Sport Editor Jack Wooldridge exclusively reveals details about the Varsity Cup following the university’s launch of the UoBe Festival

Written by Jack Wooldridge
Images by Sophie Peck

UB Sport are hosting a Varsity Cup as part of the brand new UoBe festival, which takes place between the 25th and 29th January 2021.

Unveiling the plans this week, the UoBe Festival is an enrichment festival taking place between the end of Semester One and start of Semester Two. The university is running a week of free events, activities, and talks with the overall goal of enhancing the student experience.

One of the ways in which people can immerse themselves in the festival is by getting their sports kits on or testing their quiz brains in the inaugural Varsity Cup. 

The different colleges of education will go head-to-head in a series of sport tournaments and online competitions to gain crucial points for their colleges. This builds up to the grand finale, the University Challenge Quiz, which takes place at the end of the week. Redbrick have been given exclusive information by the organisers on what to expect from the Varsity Cup.

The Varsity Theme

Participation lies at the heart of this theme

Varsity is one of the five key themes of the UoBe Festival and its principles are ingrained in the inter-college cup. Participation lies at the heart of this theme, giving students that might not otherwise get the opportunity to get involved in campus sport and activities. Raising college spirit and creating a sense of belonging forms part of the reasons for staging such a competition. Those involved, whether playing or spectating, can build up relationships with people from their college and more importantly, gain a sense of pride at studying in Birmingham.

Sports Tournaments and Online Competitions

The sports that will feature in the Varsity Cup are football, hockey, netball and rounders. As they can all be played outdoors, social distancing guidelines can be adhered to more easily, whilst all four of them can be played with mixed rather than separate genders.  That said, the organisers have said that they will consider making other sports available in future years.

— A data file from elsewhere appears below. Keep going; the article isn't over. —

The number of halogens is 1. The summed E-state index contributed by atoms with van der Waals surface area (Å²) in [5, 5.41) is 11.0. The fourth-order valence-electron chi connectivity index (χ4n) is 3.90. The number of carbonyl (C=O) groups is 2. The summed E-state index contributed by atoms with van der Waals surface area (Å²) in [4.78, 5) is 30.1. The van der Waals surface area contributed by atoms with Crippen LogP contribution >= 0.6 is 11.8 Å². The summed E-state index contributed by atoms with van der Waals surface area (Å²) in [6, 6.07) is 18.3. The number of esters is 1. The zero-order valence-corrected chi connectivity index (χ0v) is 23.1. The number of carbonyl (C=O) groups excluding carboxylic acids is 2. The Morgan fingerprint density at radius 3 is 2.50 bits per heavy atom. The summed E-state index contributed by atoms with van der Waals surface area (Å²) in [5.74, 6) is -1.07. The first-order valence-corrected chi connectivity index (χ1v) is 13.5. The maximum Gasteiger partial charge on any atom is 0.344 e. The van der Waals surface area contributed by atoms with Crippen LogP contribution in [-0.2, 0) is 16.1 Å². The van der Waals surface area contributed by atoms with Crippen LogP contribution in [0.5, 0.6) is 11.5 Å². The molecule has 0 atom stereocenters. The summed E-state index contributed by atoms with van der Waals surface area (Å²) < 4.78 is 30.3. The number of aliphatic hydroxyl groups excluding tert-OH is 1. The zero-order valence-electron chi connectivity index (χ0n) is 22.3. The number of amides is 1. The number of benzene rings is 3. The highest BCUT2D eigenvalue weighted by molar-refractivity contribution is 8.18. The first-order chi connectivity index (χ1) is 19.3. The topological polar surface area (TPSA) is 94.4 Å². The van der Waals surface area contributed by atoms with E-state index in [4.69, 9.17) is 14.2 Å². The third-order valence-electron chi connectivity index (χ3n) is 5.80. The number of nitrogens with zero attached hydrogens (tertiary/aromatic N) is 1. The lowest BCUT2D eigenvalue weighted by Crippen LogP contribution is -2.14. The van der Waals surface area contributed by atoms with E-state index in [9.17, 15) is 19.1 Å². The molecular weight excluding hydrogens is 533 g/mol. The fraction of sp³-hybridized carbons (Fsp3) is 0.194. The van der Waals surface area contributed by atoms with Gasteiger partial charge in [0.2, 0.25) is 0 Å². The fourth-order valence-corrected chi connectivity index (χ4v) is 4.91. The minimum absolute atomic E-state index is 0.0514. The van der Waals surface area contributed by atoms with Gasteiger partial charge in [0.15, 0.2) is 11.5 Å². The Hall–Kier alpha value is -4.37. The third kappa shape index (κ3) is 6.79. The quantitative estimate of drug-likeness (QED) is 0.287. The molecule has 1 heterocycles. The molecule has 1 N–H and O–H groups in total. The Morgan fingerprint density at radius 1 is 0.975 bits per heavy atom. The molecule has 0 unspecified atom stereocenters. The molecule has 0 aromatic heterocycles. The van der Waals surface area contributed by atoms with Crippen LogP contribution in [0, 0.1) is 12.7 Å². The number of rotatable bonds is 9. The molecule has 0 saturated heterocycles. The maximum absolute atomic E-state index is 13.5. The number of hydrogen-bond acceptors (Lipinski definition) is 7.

As with any competition, a number of rules have been established in order to uphold the Varsity theme. Each college is limited to one team for each tournament and where possible, there should be completely different team members in each sport to broaden student participation.

Organisers have emphasised that students do not need to be at a certain standard to participate

Organisers have emphasised that students do not need to be at a certain standard to participate. In line with this, no ‘BUCS’ players are allowed to play their own sport. This does not, however, mean that they cannot play one of the other sports. As such, it will be likely that teams will be made up of a mixture of abilities. 

Students are encouraged to get involved through other means by becoming team captains, supporting their respective colleges and promoting the events online.

Alongside the Varsity Cup, there will be free ‘Try a Sport’ taster sessions available across the week, giving students an insight into a number of sports clubs at the university.

The university are hoping to run the sport elements on campus, but these plans are subject to change according to national and local guidance at the time of the festival. There are back-up plans for virtual tournaments if needed.

In addition to these sporting events, each college will also be hosting an online competition for students. This opens up the Varsity Cup to people that prefer not to play sports, and is an alternative way in which colleges can gain points in their quest to win the trophy.

University Challenge Quiz

Points accrued from the sports tournaments and college competitions throughout the week contribute towards a starting score for the University Challenge quiz – the climax of the Varsity Cup. 

There is no greater incentive for each college than becoming the pride of the university

Following the format of the popular BBC show, this quiz will test students’ general knowledge, and they will look to tap into their degree specialties to gain an advantage over their opponents. As with the other varsity competitions, one quiz team is to be entered per college.

The event could well take place in front of spectators, if government guidance allows for it. Scheduled for Friday 29th January, this event is also being kept under review and further details of the quiz will be released in due course. 

Ultimately, the winning quiz team wins the Varsity Cup and will keep hold of the cup for the whole year. There is, however, no greater incentive for each college than becoming the pride of the university. After all, as part of the festivals ‘JustBe’ strapline, varsity means to ‘Be Proud.’ 

Reacting to its launch, Sport Officer Rob Hegarty said: ‘I think the cup is a great idea. It will help encourage lots of students to get involved in sport and also help strengthen or even establish many friendships. I think the sports that are chosen cover a good range, and will allow many people with different skill sets opportunities to flourish.’

For more information about the UoBe Festival, the Varsity Cup and how to get involved, head over to the student intranet.

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